Among other monuments and memorials in it are the following:—In the chancel, a brass plate for Thomas Ellys, vicar of Shorne, obt. March 18, 1569; another, with the figure of a priest, for Wm. Pepyr, vicar of this church, obt. Jan. 31, 1468; a stone, with brass plates, arms on a bend three birds, a crescent for difference, impaling a fess dancette ermine, for George Page, gent. obt. 1639, he married Elizabeth, daughter of John Somers, of St. Margaret's, Rochester, and had four sons and three daughters; on the north wall a large monument, with the arms argent, on a bend sable, three birds of the field membred gules, and seven other quarterings, for George Page, attorney at law, and Isabella, his wife, the parents of Sir William Page, he died in 1613, she died many years before him, and for Sir William Page, obt. 1625, his wife, Eleanor, daughter of Robert Edoph, esq. survived him, by whom he had no issue, she was a charitable benefactor to this parish as has been mentioned before, their four figures are placed on the monument. In the nave, a brass plate and figure of a man, for John Smyth, obt. 1437; another for Edmund Page, gent. late of Shorne, obt. 1550, leaving by Eleanor his wife, five sons and two daughters; northward of it is the figure of a woman in brass, and inscription for Elynor Allen, only daughter and heir of John Hearnden, gent. of Shorne, married first to Edmund Page, and afterwards to John Allen, gent. she had by her first husband eight sons and five daughters, obt. 1583; another for George Haysden, gent. of Shorne, obt. 1670, leaving two sons and a daughter; a like for Thomas Sharpe, attorney at law, obt. 1493.—In the chancel south of the rectory, formerly belonging to the manor of Roundal, (which, on the attainder of Henry, lord Cobham, devolved to the parish, and has been repaired by them at no small expence ever since) in the north-east corner, on an altar monument, raised about a foot from the ground, is the portraiture of Sir Henry de Cobham le Uncle, armed in mail and cross legged, and on the margin of the stone an inscription in French, in very antient capital letters for Sir Henry de Cobham, lord of Rondale; a brass plate for John Herenden, gent, obt. 1527, whose daughter and heir married Edmund ......... another for Thomas, son of Edmund Page, obt. 1558; eastward of this a stone, with these arms, a tower with three turrets, and on each a fane, impaling on a fess a lion passant guardant, between three cross-croslets fitchee, for Eizad, wife of Captain Robert Porten, of the manor of Randall, obt. 1704, and for Captain Robert Porten, of this parish, mariner, obt. 1711—In the chancel north of the rectory, a brass plate and figure of a man and woman, for John Smith, and Marian his wife, he died in 1457; a grave-stone, arms, a cross formee fitched, for Captain Jarvis Maplesden, obt. 1681; another, the like arms, for Mr. Jarvis Maplesden, obt. 1707; another, like, for Mr. Jarvis Maplesden, obt. 1717. In the church-yard, on the north side of the church, is a large tomb-stone, which covers a vault, in which lie buried the family of Baynard. (fn. 9)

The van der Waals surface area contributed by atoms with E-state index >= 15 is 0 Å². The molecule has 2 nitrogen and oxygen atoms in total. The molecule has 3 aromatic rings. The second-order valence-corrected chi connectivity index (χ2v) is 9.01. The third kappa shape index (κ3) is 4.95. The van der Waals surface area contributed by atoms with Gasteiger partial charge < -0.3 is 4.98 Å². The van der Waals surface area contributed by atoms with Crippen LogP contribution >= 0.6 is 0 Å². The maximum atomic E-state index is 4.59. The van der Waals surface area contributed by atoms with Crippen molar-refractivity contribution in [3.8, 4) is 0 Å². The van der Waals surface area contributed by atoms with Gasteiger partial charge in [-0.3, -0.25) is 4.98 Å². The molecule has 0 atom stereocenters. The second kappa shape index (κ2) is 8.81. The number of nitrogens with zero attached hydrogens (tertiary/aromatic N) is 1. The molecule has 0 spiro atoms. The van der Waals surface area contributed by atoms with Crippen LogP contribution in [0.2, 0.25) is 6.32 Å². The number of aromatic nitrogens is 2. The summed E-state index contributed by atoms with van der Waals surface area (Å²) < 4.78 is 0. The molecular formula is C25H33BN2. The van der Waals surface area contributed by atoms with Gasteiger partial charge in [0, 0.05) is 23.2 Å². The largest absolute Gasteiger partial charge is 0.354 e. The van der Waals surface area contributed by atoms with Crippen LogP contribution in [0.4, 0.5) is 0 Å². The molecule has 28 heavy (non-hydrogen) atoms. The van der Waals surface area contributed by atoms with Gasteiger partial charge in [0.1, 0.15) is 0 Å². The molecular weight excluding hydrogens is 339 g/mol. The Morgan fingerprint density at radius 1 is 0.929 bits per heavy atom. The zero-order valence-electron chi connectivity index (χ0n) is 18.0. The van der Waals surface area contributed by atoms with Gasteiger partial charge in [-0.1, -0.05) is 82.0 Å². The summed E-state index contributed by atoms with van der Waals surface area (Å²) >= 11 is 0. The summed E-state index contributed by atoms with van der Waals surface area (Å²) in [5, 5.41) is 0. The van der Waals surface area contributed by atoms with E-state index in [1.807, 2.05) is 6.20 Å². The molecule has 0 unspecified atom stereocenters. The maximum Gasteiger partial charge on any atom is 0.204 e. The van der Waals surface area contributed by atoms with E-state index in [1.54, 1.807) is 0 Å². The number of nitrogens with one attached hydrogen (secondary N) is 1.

On the west side of the road, opposite Mrs. Maplesden's house, are the ruins of an antient structure, supposed to have been those of a chapel or oratory, from a stone coffin and many human bones having been dug up in making the foundation for the contiguous building, but there is no evidence remaining relating to it, either of what it has been, or by whom founded.
The church of Shorne, with that of Cobham appendant to it, was given by king Henry I. in the 33d year of his reign, to the monastery of St. Saviour of Bermondsey, (fn. 10) which gift was confirmed by Walter, bishop of Rochester, as he had granted to the monks a parsonage in these churches, he granted licence, that the vicars serving yearly in them, who should answer to the bishop and his officials, for the cure of souls in them. Which appropriation was confirmed to them by Laurence bishop Becket, and the priory and convent of Rochester, in 1246 and 1270; in which last year the prior and convent of Bermondesey acknowledged themselves to be bound to pay to the bishop and his successors, yearly for ever, from their churches of Cobham and Schorne four marcs. Afterwards the priory of Bermondsey paid a pension of four pounds yearly to the bishop and his successors, for the above churches, with that of Birling and of Kemsing cum Seale added to them, as appears by the bishop's registers.
By an antient valuation, taken in the 15th year of king Edward I. the church of Shorne was valued at thirty-six marcs, and the vicarage at ten marcs, and in the 20th year of Edward III. at the like sum. (fn. 11)
This church remained with the priory till the dissolution of it, in the 29th year of king Henry VIII. when it was, together with the lands and possessions belonging to it, surrendered into that king's hands; which was confirmed by the general words of the act of the 31st of that reign.